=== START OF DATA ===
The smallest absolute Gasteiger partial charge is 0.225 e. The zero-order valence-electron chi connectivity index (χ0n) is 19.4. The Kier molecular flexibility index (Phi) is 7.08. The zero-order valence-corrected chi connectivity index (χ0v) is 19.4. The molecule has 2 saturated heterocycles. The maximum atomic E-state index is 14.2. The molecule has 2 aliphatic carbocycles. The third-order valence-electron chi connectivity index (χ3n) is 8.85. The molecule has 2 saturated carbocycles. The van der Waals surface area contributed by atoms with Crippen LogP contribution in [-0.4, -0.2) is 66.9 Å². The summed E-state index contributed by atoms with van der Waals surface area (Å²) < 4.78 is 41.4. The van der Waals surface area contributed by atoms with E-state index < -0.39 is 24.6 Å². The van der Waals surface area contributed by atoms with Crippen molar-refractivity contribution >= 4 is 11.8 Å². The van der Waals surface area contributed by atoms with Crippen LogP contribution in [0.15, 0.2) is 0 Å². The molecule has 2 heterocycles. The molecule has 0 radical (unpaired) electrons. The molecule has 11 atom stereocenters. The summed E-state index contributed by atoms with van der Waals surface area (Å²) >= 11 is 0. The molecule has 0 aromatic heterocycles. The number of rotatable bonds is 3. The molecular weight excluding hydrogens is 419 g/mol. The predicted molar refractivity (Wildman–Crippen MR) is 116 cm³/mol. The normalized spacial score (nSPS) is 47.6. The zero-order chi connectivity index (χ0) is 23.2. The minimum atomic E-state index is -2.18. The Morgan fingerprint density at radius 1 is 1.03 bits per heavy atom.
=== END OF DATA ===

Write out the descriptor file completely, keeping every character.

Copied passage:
The smallest absolute Gasteiger partial charge is 0.225 e. The zero-order valence-electron chi connectivity index (χ0n) is 19.4. The Kier molecular flexibility index (Phi) is 7.08. The zero-order valence-corrected chi connectivity index (χ0v) is 19.4. The molecule has 2 saturated heterocycles. The maximum atomic E-state index is 14.2. The molecule has 2 aliphatic carbocycles. The third-order valence-electron chi connectivity index (χ3n) is 8.85. The molecule has 2 saturated carbocycles. The van der Waals surface area contributed by atoms with Crippen LogP contribution in [-0.4, -0.2) is 66.9 Å². The summed E-state index contributed by atoms with van der Waals surface area (Å²) < 4.78 is 41.4. The van der Waals surface area contributed by atoms with E-state index < -0.39 is 24.6 Å². The van der Waals surface area contributed by atoms with Crippen molar-refractivity contribution >= 4 is 11.8 Å². The van der Waals surface area contributed by atoms with Crippen LogP contribution in [0.15, 0.2) is 0 Å². The molecule has 2 heterocycles. The molecule has 0 radical (unpaired) electrons. The molecule has 11 atom stereocenters. The summed E-state index contributed by atoms with van der Waals surface area (Å²) >= 11 is 0. The molecule has 0 aromatic heterocycles. The number of rotatable bonds is 3. The molecular weight excluding hydrogens is 419 g/mol. The predicted molar refractivity (Wildman–Crippen MR) is 116 cm³/mol. The normalized spacial score (nSPS) is 47.6. The zero-order chi connectivity index (χ0) is 23.2. The minimum atomic E-state index is -2.18. The Morgan fingerprint density at radius 1 is 1.03 bits per heavy atom.